Western blot was performed as described previously . Primary antibodies specific to PKM1 (1:1000), PKM2 (1:1000), PTBP1 (1:1000), phospho-Ser37 PKM2 (1:1000), E-cadherin (1:2000), Vimentin (1:1000), TOP1 (1:2000), Tubulin (1:3000), Flag (1:3000), GFP (1:5000) and β-actin (1:10000) were used. Anti-PPP1R26 was generated in our laboratory (1:1000) [13, 16]. The detailed information on antibodies for this study is listed in Supplementary Table 3.
Real-time qPCR was done as previously described . Briefly, total RNA was extracted from cells by TRIzol Reagent (Invitrogen, Carlsbad, CA, USA) and reversely transcribed into cDNA. Reverse transcription was performed using PrimeScript™ RT Master Mix (Roche, Nutley, NJ, USA). Real-time PCR was performed with SYBR® Premix Ex Taq™ GC (Roche, Nutley, NJ, USA) to determine the relative mRNA expression levels. The human β-actin was included as an internal control. Each sample was assessed in triplicate and each real-time qPCR experiment was independently repeated at least three times. Gene expression was presented as the ratio of target gene mRNA levels to the β-actin mRNA level. The primers were described in Supplementary Table 4.
IHC was performed as previously described . The tissues were fixed in formalin and embedded in paraffin. Four-micrometer-thick sections of paraffin-embedded tissues were mounted on poly-L-lysine-coated slides. Then, the slides were deparaffinized in xylene and rehydrated with a gradient of ethanol and distilled water. Endogenous peroxidase activity was quenched with 3% hydrogen peroxide for 10 min at room temperature. After antigen retrieval, the sections were incubated with primary antibody overnight at 4 °C. The primary antibody was probed with a two-step Poly-HRP Anti-Mouse/Rabbit IgG Detection System (Zsbio, Beijing, China). The expression of proteins was classified according to a semi-quantitative score. The percentage of positive tumor cells were scored as following: 0% (0), 1–25% (1), 26–50% (2), 51–75% (3), and > 75% (4). The intensity was assessed as follows: negative staining (0), weak staining (1), moderate staining (2), and strong staining (3). The scores of staining intensity and proportion were multiplied for comprehensive evaluation. The expression of proteins in HCC tissues was scored independently by two senior pathologists.
Cells were fixed with 4% paraformaldehyde for 20 min, permeabilized with 0.1% Triton X-100 for 20 min at room temperature. Cells were incubated with primary antibodies overnight at 4 °C after blocking with 10% goat serum. After washing with 1 × PBS, the cells were incubated with secondary antibodies conjugated with DyLight 488 or DyLight 594 (1:100) (Earthox, Millbrae, CA, USA) for 1 h at 37 °C. The cells were stained with DAPI (Beyotime, Nantong, China) to visualize the nuclei.
Xenograft mouse model
Female BALB/C nude mice aged 5-week (Beijing Vital River Laboratory Animal Technology Co., Ltd.) were randomly separated into three groups (n = 6, per group). SMMC7721-control shRNA, SMMC7721-PPP1R26 shRNA, Huh7-control-shRNA, Huh7-PPP1R26-shRNA, Huh7-PPP1R26-shRNA1 + GFP-PTBP1 or Huh7-PPP1R26-shRNA2 + GFP-PTBP1 cells (3 × 106) were injected subcutaneously into the right and left flanks in each mouse, respectively. The tumor volume was measured every four days and calculated using the formula length×width2 × 0.5 (mm3). The tumor size, volume and weight were measured when the mice were sacrificed at day 28 (SMMC7721) or day 35 (Huh7) post-implantation. The expression of PPP1R26 and PKM2 was evaluated by Western blot and immunohistochemistry. Animal operations were performed according to the National Institutes of Health guidelines. Studies on animals obtained the approval of the Institutional Animal Care and Use Committee of Peking University Health Science Center (Ethics Approval License: LA2020428).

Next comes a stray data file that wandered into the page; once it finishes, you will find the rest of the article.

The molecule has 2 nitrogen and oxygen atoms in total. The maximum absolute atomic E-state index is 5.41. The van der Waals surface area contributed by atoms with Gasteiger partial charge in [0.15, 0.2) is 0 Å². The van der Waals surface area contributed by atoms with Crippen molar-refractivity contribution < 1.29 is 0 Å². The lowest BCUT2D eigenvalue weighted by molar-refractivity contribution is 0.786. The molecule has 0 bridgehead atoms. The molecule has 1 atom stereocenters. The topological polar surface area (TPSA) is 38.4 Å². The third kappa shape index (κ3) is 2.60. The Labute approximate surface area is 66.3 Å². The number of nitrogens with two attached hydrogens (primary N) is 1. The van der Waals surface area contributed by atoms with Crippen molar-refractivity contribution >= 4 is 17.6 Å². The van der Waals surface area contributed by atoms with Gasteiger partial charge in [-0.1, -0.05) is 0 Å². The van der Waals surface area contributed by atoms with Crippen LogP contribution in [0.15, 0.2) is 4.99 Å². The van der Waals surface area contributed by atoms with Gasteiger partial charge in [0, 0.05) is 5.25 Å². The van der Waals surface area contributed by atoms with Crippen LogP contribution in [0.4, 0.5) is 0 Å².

SMMC7721/Huh7-Ctrl shRNA or SMMC7721/Huh7-PPP1R26 shRNA cells were subcutaneously injected into the nude mice. When tumor diameter reached up to 1 cm, mice were analyzed on a Super Nova PET/CT scanner (PINGSENG Healthcare [KunShan] Inc., Jiangsu, China). After mice had fasted overnight before the PET scans, the xenograft-bearing mice were injected with 18.5 MBq (0.5 mCi, 200 μL) of 18F-FDG via the tail vein. Scanning began 45 min after injection. The images were reconstructed using a three-dimensional ordered subsets expectation maximum algorithm (OSEM) without attenuation correction. PET images were acquired for 10 min and reconstructed with attenuation correction based on the CT data (CT-AC reconstruction).
Single-sample gene set enrichment analysis (ssGSEA)
Gene signatures of metabolism were downloaded from Reactome Pathway Database (https://reactome.org/). The identifiers of glucose metabolism, fatty acid metabolism and amino acid metabolism are R-HSA-70326, R-HSA-8978868 and R-HSA-71291, respectively. Gene expression profiles of HCC patients in the TCGA liver hepatocellular carcinoma adenocarcinoma (LIHC) dataset (n = 374) was downloaded from the TCGA Data Portal (https://portal.gdc.cancer.gov/). Based on the expression of metabolic genes, the ssGSEA algorithm of R package “GSVA” was applied to calculate the metabolic score of each sample in TCGA LIHC dataset. Metabolic level of each sample was reflected by ssGSEA scores.